|The Week That Was
August 5, 2000
The Week That Was August 5, 2000 brought to you by SEPP
Apropos our recent false virus alarm, here is amends:
"You have just received the "Honor Virus"
And talking about viruses
WEST NILE VIRUS RETURNS TO NY
And we are having such a cold summer. NY is spraying against mosquitoes with exotic pesticides, abandoning Malathion after last year's enviro protests. But several groups have already filed lawsuits. Last year, seven died; if there are more deaths, public opinion may turn against the enviros.
EU TO DETERMINE COMPLIANCE REGIME
European Union ministers recently announced that countries would face financial penalties unless greenhouse gas (GHG) emissions reduction targets are met. Negotiations will take place later this year to determine the rules for complying with the Kyoto Protocol.
The Kyoto Protocol mandates that industrialized countries cut GHG emissions, specifically carbon dioxide (CO2), by an average of 5.2 percent below 1990 levels by between 2008 and 2012. Right now, concern for how this commitment is going to be enforced is mounting among international officials. The penalty for non-compliance will be decided by the parties to the United Nations climate change convention COP-6 in The Hague in November.
In a recent statement after a meeting in Luxembourg, the ministers said that the EU is searching for a compliance regime that will discourage non-compliance and will compensate for damage to the Environment. The compliance regime will include fines for non-compliance, with the money collected through fines to be paid into a fund to support projects to reduce GHG emissions.
Officials said the negotiations are difficult because the United States and other countries are pushing for a less stringent approach to emissions reductions.
GORE'S ENERGY INITIATIVE
Gore's new proposal would create an "Energy Security and Environment
Trust," setting aside $68 billion of the budget surplus to finance
clean energy projects by power companies, such as new technologies for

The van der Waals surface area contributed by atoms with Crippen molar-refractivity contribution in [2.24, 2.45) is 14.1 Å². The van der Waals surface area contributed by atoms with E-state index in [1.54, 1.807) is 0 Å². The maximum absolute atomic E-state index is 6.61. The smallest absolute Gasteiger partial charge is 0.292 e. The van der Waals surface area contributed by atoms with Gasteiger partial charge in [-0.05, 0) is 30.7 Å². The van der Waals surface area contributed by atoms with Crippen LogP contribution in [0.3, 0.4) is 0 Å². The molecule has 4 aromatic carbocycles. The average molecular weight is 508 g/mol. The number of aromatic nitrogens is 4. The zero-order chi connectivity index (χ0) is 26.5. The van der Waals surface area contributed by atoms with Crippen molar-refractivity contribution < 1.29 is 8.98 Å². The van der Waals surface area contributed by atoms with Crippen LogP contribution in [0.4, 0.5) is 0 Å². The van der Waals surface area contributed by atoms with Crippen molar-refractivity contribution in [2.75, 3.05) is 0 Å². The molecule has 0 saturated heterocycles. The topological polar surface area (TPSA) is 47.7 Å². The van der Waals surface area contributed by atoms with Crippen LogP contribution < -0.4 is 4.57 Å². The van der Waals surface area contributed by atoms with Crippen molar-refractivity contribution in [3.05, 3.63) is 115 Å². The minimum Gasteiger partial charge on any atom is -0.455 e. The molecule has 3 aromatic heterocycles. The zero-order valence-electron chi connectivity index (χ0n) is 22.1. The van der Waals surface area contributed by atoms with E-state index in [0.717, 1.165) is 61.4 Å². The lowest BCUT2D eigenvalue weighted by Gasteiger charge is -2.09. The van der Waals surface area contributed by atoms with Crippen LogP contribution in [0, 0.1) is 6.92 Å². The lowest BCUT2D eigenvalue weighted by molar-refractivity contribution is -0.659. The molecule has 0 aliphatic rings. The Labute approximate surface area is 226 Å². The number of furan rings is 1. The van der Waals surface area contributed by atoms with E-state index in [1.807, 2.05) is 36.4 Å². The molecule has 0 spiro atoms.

cleaner-burning coal-fired power plants.
The vice president said his plan "will offer a menu of financial
mechanisms such as tax incentives, loans, grants, bonds, or other financial
instruments to those power plants and industries that come forward with
projects that promise to dramatically reduce climate and health-threatening
But Philip E. Clapp, president of the National Environmental Trust, was
more skeptical. "Incentive plans are fine, but it is essential that
the Clean Air Act be strengthened with clear standards to guarantee that
Americans are protected from the serious health problems caused by air
pollution, like the rise in rates of childhood asthma," Clapp said.
Many environmentalists have endorsed legislation offered by Rep. Henry
Waxman, D-Calif., and Sen. James Jeffords, R-Vt., that would set new limits
on emissions of nitrogen oxides, sulfur dioxide, mercury and carbon dioxide,
the four primary pollutants of concern emitted by power plants.
ENVIROS OUT IN THE COLD?
Green Party presidential candidate Ralph Nader is wooing the Sierra Cub and Friends of the Earth (which federal law permits to endorse candidates). According to Inside EPA, FOE alleges that Gores campaign staff threatened to deny them access to the White House and policy discussions with top environmental officials under a Gore administration if they do not support his campaign. (In the primary race, FOE supported Gore opponent Bill Bradley.)
Apparently, threats do work. The Sierra Club has decided to endorse Gore. He is now wooing Friends of the Earth, which endorsed his rival Bradley earlier.